The Alliance hopes to attract a varied group of presenters for this session, including medievalists, popular culture specialists, and comics scholars.
Lacy, Norris J. “Popular Culture.” The New Arthurian Encyclopedia. Updated Paperback Edition with Supplement, 1990-1995. Ed. Norris J. Lacy, et al. Garland Reference Library of Humanities 931. New York and London: Garland, 1996. 363-64. Print.
Lagorio, Valerie M., and Mildred Leake Day. “Introduction to Volume II.” King Arthur Through the Ages. Ed. Valerie M. Lagorio and Mildred Leake Day. Vol. 2. Garland Reference Library of Humanities 1301. New York: Garland, 1990. Xi-xvi. Print.
Stewart, H. Alan. “King Arthur in the Comics.” Avalon to Camelot 2.1 (1986): 12-14. Print.
Williams, Peter W. “The Varieties of American Medievalism.” Studies in Medievalism 1.2 (Spring 1982): 7-20. Print.
Saturday, July 18, 2015
Sunday, June 7, 2015
Dave Dorman's once and future series The Wasted Lands has been collected and reissued as an omnibus edition by Magnetic Press. Its a handsome over-sized volume and reasonably priced at $24.99.
Full details at http://www.magnetic-press.com/wasted-lands-omnibus/. The site includes an interview with Dorman, a video trailer (see below), and a press kit.
Dave Dorman's WASTED LANDS Omnibus graphic novel trailer from Neurobellum on Vimeo.
Thursday, August 14, 2014
Allocco, Kate. “Monstrous Morgana: Arthurian Women as Unnatural Amazons in Madame Xanadu (2008-2010).” Graphic Novel. EUPOP2013. International Institute for Popular Culture, University of Tutku, Finland. 1 Aug. 2013. Address.
This article analyzes the portrayal of Morgan Le Fay in the comic book Madame Xanadu within the context of earlier comic books and of medieval literature. I argue that Morgan Le Fay is steadily becoming more monstrous by looking at other popular comic titles such as Dracula v. King Arthur and Camelot 3000 among others. Morgan Le Fay has traditionally been an easy target for literary misogyny as she is often associated with both sexual agency and a lust for power. In Madame Xanadu, the author and artists have imbued Morgan with these traits and then drawn her as a violent power-hungry Amazon warrior, the ultimate sexually deviant virago in the medieval and modern imagination. Morgan’s image contrasts sharply with that of the main hero, Madame Xanadu (aka Nimue), Morgan Le Fay’s sister, who is demure and “natural” and submits to the power of men. This book offers contrasting dichotomies of womanhood that clearly envision Morgana as the unnatural, destructive and monstrous Evian woman whose bid for agency, sexual autonomy and power consistently meets with punishment and reprimand by her more Marian sister. Her contrapuntal role allows writers and readers to define that which is normal, right and good through their understanding that Morgan is inherently abnormal, wrong and bad. Thus this comic stereotypes medieval women as being either an Eve or a Mary and uses the popular image of the Amazon to stress how monstrous and unnatural Morgan Le Fay and all women like her can be and to justify their being defeated and destroyed in the end.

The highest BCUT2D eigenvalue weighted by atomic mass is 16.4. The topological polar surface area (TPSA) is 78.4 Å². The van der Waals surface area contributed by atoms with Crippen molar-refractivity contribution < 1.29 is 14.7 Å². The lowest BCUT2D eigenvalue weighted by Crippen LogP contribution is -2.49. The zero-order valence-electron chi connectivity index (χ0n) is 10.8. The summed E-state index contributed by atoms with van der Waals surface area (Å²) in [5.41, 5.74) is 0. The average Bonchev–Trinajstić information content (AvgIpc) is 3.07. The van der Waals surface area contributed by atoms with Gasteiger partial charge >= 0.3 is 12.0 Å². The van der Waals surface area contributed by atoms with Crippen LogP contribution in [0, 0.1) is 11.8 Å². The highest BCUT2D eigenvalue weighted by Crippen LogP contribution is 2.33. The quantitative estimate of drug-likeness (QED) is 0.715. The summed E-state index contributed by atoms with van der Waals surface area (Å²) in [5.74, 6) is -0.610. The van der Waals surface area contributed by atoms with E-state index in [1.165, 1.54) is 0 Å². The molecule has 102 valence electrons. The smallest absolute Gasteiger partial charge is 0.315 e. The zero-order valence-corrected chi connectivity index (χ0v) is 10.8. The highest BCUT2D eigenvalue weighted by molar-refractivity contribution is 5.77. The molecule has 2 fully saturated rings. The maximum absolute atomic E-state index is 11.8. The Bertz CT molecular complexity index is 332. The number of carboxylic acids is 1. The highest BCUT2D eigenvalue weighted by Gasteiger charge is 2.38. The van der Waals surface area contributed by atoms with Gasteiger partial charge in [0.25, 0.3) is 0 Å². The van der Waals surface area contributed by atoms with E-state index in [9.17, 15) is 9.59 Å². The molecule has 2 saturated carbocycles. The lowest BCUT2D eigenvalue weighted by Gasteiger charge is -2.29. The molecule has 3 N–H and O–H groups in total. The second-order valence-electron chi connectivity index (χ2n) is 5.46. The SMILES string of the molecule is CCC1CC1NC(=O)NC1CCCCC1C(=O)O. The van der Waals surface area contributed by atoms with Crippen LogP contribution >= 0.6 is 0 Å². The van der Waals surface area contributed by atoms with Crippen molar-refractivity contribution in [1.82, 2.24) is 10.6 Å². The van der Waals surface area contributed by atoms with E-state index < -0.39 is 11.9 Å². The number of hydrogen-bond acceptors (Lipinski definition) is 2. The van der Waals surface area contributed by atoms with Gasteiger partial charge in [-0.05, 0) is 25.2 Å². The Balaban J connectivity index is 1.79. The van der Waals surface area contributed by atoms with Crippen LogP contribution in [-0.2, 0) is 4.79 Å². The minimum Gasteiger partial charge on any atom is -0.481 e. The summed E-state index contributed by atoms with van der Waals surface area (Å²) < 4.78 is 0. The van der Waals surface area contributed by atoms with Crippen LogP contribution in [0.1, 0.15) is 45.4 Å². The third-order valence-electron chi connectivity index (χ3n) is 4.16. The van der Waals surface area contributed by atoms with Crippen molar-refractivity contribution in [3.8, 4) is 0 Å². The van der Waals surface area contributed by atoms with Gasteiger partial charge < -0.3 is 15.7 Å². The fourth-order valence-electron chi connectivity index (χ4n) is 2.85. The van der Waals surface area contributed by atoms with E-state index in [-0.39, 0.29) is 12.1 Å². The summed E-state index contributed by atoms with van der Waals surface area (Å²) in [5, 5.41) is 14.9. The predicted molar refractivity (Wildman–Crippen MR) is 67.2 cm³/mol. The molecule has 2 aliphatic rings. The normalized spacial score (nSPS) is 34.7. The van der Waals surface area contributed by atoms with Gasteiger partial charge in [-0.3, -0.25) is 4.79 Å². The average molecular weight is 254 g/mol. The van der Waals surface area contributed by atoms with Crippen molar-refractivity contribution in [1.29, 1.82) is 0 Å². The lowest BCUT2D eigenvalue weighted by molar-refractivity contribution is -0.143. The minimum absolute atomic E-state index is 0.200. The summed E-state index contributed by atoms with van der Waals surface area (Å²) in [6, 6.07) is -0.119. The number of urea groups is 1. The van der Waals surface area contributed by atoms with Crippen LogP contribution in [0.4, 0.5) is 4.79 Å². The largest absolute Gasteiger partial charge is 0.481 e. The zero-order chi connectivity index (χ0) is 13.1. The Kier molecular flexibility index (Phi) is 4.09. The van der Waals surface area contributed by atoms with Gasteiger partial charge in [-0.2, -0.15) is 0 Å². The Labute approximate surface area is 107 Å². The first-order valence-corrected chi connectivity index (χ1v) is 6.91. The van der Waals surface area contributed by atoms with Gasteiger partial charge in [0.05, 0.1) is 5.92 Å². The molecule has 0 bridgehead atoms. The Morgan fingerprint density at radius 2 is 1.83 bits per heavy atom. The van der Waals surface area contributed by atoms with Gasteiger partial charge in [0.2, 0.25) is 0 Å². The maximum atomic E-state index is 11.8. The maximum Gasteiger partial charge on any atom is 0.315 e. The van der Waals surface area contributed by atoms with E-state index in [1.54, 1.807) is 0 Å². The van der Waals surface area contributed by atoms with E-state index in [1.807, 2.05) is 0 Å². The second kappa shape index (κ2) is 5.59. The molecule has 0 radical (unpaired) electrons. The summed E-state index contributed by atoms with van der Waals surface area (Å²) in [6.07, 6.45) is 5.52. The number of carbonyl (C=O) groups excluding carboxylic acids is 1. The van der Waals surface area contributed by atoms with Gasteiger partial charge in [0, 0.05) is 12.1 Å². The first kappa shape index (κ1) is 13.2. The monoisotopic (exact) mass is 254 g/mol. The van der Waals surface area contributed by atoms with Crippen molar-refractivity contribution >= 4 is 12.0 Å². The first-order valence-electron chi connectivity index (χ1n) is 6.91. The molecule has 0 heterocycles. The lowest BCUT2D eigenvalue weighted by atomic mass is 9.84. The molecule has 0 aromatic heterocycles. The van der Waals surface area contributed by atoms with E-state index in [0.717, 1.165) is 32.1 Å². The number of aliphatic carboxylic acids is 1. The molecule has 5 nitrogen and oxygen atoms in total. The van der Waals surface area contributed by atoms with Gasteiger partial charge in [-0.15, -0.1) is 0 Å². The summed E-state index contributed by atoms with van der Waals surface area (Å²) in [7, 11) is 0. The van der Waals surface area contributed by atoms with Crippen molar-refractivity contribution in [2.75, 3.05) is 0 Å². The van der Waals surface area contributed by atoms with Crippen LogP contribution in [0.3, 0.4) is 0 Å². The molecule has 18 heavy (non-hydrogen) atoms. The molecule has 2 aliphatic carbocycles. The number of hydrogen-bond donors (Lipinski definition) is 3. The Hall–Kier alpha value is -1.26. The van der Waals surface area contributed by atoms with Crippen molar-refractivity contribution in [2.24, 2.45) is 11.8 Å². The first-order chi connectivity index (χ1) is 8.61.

Kontturi, Katja. “ ‘You Broke the Holy Grail!’: Christian Symbolism in Don Rosa’s Disney
Comics” Graphic Novel. EUPOP2013. International Institute for Popular Culture, University of Tutku, Finland. 1 Aug. 2013. Address.
From the 1950s, so called Comics Code defined the prohibited contents of comic books in the United States. It listed the subjects that were not suitable for children to whom comics were directed. Dell Comics was the only publishing house producing Disney comics, but it never followed the Comics Code. Since Disney comics were cute and funny animal comics, the fear of excessive violence and nudity was not the question. However, Dell Comics had their own codes on which topics were not allowed in Disney comics. One of them was religion. During his career, Carl Barks broke quite many of these “rules”, and his successor Don Rosa has taken Disney comics even further. Death, love, hinted sexuality and historical continuum have never before been seen in Disney comics.
This paper concentrates on the Christian symbolism that Don Rosa has used as a part of his comics “The Once and Future Duck” (1996) and “A Letter from Home” (2004). The symbolism is actualized with the two mythical symbolic objects of Christians: the Holy Grail and the Arc of the Covenant. My aim is to study the use of these symbols, what are their functions in the narrative? Are there Christian values present in the comic or do the objects only offer a price in the end of Indiana Jones type of adventure?
Tuesday, July 29, 2014
James Heffron has started a Kickstarter campaign for a new edition of his graphic novel Gangs of Camelot. Details at https://www.kickstarter.com/projects/1778370567/gangs-of-camelot. The pledges are fairly modest and most include a copy of the published work.
I wish him luck and hope you'll consider pledging.
Michael A. Torregrossa
Listserv Moderator/ Blog Editor/Co-Founder, The Virtual Society for the Study of Popular Culture and the Middle Ages
Listserv Moderator/ Blog Editor/Founder, The Alliance for the Promotion of Research on the Matter of Britain